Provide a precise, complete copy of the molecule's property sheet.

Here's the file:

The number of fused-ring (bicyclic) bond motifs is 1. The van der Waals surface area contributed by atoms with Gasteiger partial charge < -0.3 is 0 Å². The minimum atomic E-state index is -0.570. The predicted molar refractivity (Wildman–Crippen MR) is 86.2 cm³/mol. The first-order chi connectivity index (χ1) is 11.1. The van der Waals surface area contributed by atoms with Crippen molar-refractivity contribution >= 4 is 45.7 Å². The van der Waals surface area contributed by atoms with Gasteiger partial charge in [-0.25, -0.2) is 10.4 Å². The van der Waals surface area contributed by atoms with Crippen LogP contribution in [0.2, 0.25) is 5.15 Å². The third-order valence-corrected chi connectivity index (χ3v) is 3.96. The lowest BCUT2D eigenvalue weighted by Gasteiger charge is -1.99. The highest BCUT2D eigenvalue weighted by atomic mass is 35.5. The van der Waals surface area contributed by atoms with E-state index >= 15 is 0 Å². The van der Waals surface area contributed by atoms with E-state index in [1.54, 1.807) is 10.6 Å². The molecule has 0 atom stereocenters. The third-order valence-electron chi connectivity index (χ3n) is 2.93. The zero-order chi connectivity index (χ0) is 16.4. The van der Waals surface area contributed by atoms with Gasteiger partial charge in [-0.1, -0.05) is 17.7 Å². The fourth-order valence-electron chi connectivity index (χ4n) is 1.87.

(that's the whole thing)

The number of fused-ring (bicyclic) bond motifs is 1. The van der Waals surface area contributed by atoms with Gasteiger partial charge < -0.3 is 0 Å². The minimum atomic E-state index is -0.570. The predicted molar refractivity (Wildman–Crippen MR) is 86.2 cm³/mol. The first-order chi connectivity index (χ1) is 11.1. The van der Waals surface area contributed by atoms with Crippen molar-refractivity contribution >= 4 is 45.7 Å². The van der Waals surface area contributed by atoms with Gasteiger partial charge in [-0.25, -0.2) is 10.4 Å². The van der Waals surface area contributed by atoms with Crippen LogP contribution in [0.2, 0.25) is 5.15 Å². The third-order valence-corrected chi connectivity index (χ3v) is 3.96. The lowest BCUT2D eigenvalue weighted by Gasteiger charge is -1.99. The highest BCUT2D eigenvalue weighted by atomic mass is 35.5. The van der Waals surface area contributed by atoms with E-state index >= 15 is 0 Å². The van der Waals surface area contributed by atoms with E-state index in [1.54, 1.807) is 10.6 Å². The molecule has 0 atom stereocenters. The third-order valence-electron chi connectivity index (χ3n) is 2.93. The zero-order chi connectivity index (χ0) is 16.4. The van der Waals surface area contributed by atoms with Gasteiger partial charge in [-0.1, -0.05) is 17.7 Å². The fourth-order valence-electron chi connectivity index (χ4n) is 1.87.